Tuesday, 10 July 2012

Pathological Science

We have to make decisions - and often have to act with incomplete knowledge and limited information.  Stuff appears to work but when probed to scientific depth, we might not be able to explain exactly why - or rather our reasoning breaks down under reductionist pursuit.

Best to stick with the bigger picture if it leads to favourable outcomes (Devany's Fifth Law).  But it is also wise not to burden oneself with 'pathological science' as cautioned by Sam Kean in The Disappearing Spoon:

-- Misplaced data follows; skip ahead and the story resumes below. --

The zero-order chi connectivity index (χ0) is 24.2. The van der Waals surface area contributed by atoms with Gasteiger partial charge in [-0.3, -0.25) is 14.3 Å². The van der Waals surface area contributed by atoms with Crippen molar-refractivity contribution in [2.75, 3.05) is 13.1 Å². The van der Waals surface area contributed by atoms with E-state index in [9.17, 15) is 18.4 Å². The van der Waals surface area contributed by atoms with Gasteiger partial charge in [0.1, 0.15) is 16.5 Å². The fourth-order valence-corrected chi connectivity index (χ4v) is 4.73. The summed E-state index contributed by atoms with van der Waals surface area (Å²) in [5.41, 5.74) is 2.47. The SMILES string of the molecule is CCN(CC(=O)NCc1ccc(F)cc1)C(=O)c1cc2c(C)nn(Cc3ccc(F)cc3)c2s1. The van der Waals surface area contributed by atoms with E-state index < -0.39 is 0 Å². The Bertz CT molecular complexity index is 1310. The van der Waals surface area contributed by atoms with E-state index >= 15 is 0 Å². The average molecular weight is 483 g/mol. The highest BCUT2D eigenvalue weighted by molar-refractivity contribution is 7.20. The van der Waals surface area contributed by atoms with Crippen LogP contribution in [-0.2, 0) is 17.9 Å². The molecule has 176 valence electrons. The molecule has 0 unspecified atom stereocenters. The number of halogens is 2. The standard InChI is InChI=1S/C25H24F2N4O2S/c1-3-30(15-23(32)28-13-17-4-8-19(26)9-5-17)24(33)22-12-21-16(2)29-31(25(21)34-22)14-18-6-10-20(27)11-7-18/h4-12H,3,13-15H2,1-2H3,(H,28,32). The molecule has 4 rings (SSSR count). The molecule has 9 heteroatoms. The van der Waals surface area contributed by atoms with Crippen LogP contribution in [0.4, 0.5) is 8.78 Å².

• David Goldstein, a Cal Tech physicist, summed things up in an excellent essay on cold-fusion: "Because the Cold-Fusioners see themselves as a community under seige, there is little internal criticism. Experiments and theories tend to be accepted at face value, for fear of providing even more fuel for external critics, if anyone outside the group was bothering to listen. In these circumstances, crackpots flourish, making matters worse for those who believe that there is serious science going on here." It's hard to imagine a better, more conscise description of pathological science.

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